HOW CAN YOU PREVENT INJURIES OR GROWTH PROBLEMS IN PUPPIES
It's so important for new puppy owners to be aware of how they can keep their puppy safe and prevent any injuries or future problems.
Growth plates are the area of active new bone near the end of the long bones. They’re made up of cartilage, a rubbery, flexible material. Each long bone has at least two growth plates at each end. The growth plate determines the future length and shape of your dog’s mature bone. When your puppies’ growth is complete, at approximately 12-18 months of age, the growth plates close and are replaced by solid bone.
Growth plates are the weakest part of a puppies growing skeleton, so we need to do our best to avoid injury. Larger breeds growth plates tend to close a lot later than small dogs.
How can you avoid injury?
AVOID FLOORS THAT ARE SLIPPY
PUT DOWN RUGS, NON-SLIP MATS
DON'T PLAY GAMES ON SLIPPY FLOORS
DON'T LET YOUR PUPPY RUN UP AND DOWN THE STAIRS
CARRY YOUR PUPPY FOR AS LONG AS YOU CAN UP AND DOWNSTAIRS
AGE-APPROPRIATE- TRAIN YOUR PUPPY TO WALK UP AND DOWN STAIRS SLOWLY
DON'T WALK YOUR PUPPY FOR LONG DURATIONS. THE RULE IS 5 MINUTES FOR EVERY MONTH TWICE A DAY.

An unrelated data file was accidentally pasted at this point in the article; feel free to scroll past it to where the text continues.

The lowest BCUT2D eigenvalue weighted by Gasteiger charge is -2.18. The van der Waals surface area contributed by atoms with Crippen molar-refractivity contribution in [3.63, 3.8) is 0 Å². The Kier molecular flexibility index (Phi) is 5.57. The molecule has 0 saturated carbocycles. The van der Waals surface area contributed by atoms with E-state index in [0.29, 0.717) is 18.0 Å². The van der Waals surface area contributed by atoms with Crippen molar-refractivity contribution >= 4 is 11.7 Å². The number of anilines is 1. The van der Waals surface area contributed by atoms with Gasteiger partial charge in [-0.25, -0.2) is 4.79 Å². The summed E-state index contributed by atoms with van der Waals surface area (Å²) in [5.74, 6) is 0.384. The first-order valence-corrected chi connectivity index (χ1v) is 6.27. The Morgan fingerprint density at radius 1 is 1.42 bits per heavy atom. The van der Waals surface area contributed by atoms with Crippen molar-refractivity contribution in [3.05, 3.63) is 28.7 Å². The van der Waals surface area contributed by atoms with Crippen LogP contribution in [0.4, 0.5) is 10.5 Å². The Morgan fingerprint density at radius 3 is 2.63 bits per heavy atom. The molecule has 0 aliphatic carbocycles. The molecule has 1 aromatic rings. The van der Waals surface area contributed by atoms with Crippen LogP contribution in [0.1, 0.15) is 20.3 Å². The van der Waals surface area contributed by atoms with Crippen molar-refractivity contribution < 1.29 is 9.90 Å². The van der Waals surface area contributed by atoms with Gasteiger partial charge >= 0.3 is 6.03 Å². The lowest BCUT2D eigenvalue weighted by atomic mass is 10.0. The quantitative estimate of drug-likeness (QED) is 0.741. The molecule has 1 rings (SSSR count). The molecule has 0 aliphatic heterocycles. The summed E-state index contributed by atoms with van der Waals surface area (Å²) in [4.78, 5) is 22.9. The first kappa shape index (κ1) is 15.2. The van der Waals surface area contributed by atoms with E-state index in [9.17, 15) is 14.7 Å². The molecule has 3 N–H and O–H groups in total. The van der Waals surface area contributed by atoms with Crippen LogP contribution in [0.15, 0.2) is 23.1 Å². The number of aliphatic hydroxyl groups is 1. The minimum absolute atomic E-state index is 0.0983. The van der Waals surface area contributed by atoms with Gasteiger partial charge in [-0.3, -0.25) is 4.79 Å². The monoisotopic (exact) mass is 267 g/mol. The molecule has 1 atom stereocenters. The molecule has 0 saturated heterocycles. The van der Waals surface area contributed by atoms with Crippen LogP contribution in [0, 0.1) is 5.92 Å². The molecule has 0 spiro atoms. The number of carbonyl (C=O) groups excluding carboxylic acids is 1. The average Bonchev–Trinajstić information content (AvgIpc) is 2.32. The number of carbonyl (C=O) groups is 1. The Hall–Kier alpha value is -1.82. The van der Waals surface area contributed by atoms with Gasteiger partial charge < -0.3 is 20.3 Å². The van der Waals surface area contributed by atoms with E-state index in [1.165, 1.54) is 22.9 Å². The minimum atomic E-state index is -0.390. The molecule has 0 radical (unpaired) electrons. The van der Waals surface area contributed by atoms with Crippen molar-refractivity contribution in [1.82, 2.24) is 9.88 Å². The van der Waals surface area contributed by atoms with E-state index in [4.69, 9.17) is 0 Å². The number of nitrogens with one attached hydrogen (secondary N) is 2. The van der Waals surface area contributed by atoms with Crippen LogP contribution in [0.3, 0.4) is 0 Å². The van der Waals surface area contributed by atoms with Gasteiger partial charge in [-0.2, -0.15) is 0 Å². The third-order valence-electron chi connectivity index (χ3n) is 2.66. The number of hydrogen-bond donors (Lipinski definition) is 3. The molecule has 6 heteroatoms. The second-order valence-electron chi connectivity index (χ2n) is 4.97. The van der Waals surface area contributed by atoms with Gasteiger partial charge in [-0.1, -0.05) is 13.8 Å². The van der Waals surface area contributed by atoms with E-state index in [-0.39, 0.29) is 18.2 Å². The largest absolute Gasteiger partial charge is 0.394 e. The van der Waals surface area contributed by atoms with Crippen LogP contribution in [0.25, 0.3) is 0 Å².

THINK ABOUT THE TERRAIN THEY ARE WALKING ON.
A PUPPY WILL GIVE SIGNS THAT THEY ARE TIRED, LISTEN TO THEM.- PULLING ON LEAD, AND JUMPING UP AT YOU ARE ALL SIGNS THAT IT'S JUST TOO MUCH.
AVOID ALLOWING YOUR PUPPY TO JUMP UP ON PEOPLE, FURNITURE, AND IN THE CAR.
USE RAMPS WHEN YOU CAN OR LIFT YOUR PUPPY
AVOID EXCESSIVE AMOUNTS OF GAMES SUCH AS FETCH.
AVOID ACTIVITIES WHERE THE PUPPY HAS TO MAKE SHARP TURNs, SPEED UP THEN SLAM ON THEIR BREAKS.
THIS GOES FOR PLAY WITH OTHER DOGS, NO ROUGH PLAY.
As you can see from the images of these Xrays, the image on the left is the puppy, you can clearly see that their bones are just floating and nothing is connected, no joints are formed. This is why we must be careful, an injury occurred as a puppy can have a lifetime consequence. Your puppy needs the right amount and type of exercise for its age. Accidents may still happen but ensuring enough stress, without overdoing it, will give your puppy the best opportunity of developing a strong skeleton.